Mechanisms of Neuronal Activity-Dependent Transcription
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DeStefino, Nicholas R.
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CitationDeStefino, Nicholas R. 2019. Mechanisms of Neuronal Activity-Dependent Transcription. Doctoral dissertation, Harvard University, Graduate School of Arts & Sciences.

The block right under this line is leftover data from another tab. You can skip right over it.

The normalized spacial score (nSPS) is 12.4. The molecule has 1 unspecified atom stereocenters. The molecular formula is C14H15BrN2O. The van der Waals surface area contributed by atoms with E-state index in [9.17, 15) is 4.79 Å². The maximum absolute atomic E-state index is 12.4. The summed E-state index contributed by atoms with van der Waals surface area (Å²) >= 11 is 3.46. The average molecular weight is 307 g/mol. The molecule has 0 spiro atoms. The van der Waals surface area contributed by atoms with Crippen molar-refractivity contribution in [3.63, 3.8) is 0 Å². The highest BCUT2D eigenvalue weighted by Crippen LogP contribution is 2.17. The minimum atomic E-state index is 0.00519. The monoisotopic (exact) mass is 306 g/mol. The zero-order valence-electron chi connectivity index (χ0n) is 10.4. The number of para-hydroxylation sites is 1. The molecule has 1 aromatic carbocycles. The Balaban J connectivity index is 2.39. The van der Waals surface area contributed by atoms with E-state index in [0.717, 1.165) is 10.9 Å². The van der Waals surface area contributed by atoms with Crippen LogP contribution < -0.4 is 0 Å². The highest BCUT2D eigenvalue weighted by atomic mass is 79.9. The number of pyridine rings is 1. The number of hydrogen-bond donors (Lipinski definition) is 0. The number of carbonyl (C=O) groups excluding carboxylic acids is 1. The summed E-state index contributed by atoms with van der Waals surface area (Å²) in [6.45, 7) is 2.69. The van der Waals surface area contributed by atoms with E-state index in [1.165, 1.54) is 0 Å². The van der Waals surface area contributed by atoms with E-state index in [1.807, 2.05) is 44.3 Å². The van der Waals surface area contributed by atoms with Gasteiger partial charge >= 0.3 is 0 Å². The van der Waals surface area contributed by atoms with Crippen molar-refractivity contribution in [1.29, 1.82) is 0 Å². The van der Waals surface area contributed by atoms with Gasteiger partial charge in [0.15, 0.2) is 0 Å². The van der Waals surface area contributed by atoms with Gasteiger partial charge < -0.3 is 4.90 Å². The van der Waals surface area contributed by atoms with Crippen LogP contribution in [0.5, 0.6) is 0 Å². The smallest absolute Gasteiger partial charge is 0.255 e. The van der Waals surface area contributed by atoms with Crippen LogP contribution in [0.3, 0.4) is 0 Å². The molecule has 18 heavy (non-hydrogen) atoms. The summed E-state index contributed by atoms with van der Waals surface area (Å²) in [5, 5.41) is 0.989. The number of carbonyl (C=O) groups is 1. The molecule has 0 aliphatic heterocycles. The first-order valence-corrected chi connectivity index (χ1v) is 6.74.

AbstractExperience-dependent neural activity initiates cascades of activity-regulated gene expression that produce long-lasting changes in the adult brain. Different patterns of activity can produce opposing synaptic changes that each require transcription, but whether these different patterns of activity produce distinct programs of ARG transcription is not known. We addressed this question in Chapter 2, where we find that in both in vivo and in vitro studies, brief activity selectively induces a subset of the activity-regulated gene program that corresponds to the initial, rapid wave of transcription that is induced by sustained activity. This selective transcriptional response to brief activity requires MAPK/ERK signaling, which functions to mediate the rapid recruitment of RNAPII to promoters. Genes induced by brief activity are further differentiated from other inducible genes by a baseline open-chromatin state, higher levels of promoter- occupied RNAPII, binding of the MAPK-sensitive transcription factor SRF, and proximity to rapidly activated enhancers. These rapid enhancers are occupied at baseline by SRF and activate in response to brief depolarization by increasing histone acetylation and eRNA transcription, as detected by eRNA-sequencing and H3K27ac ChIP-seq. MAPK/ERK is required for eRNA synthesis but not increases in enhancer histone acetylation, suggesting that MAPK/ERK acts on a specific stage of enhancer activation and implicating MAPK/ERK-dependent eRNA synthesis in the transcriptional response to brief activity. Overall, these results identify changes in the epigenome that enable different neuronal activity patterns to induce distinct gene expression programs. In Chapter three, we further evaluate candidate transcriptional regulatory mechanisms differentiating differently patterned genes. In using small-molecule inhibitors to test the contribution of DNA-damage response proteins to activity-dependent transcription, we find that NMS-873, an allosteric inhibitor of the AAA ATP-ase, p97/VCP, acts acutely and selectively to inhibit stimulus-dependent transcription. This transcription inhibition proceeds through a mechanism that is upstream of RNAPII initiation. We next generate and validate inhibitor- resistant mutant cell lines to test the on-target activity of NMS-873. Experiments in these cell lines suggest that NMS-873 suppresses transcription through an off-target mechanism of action.
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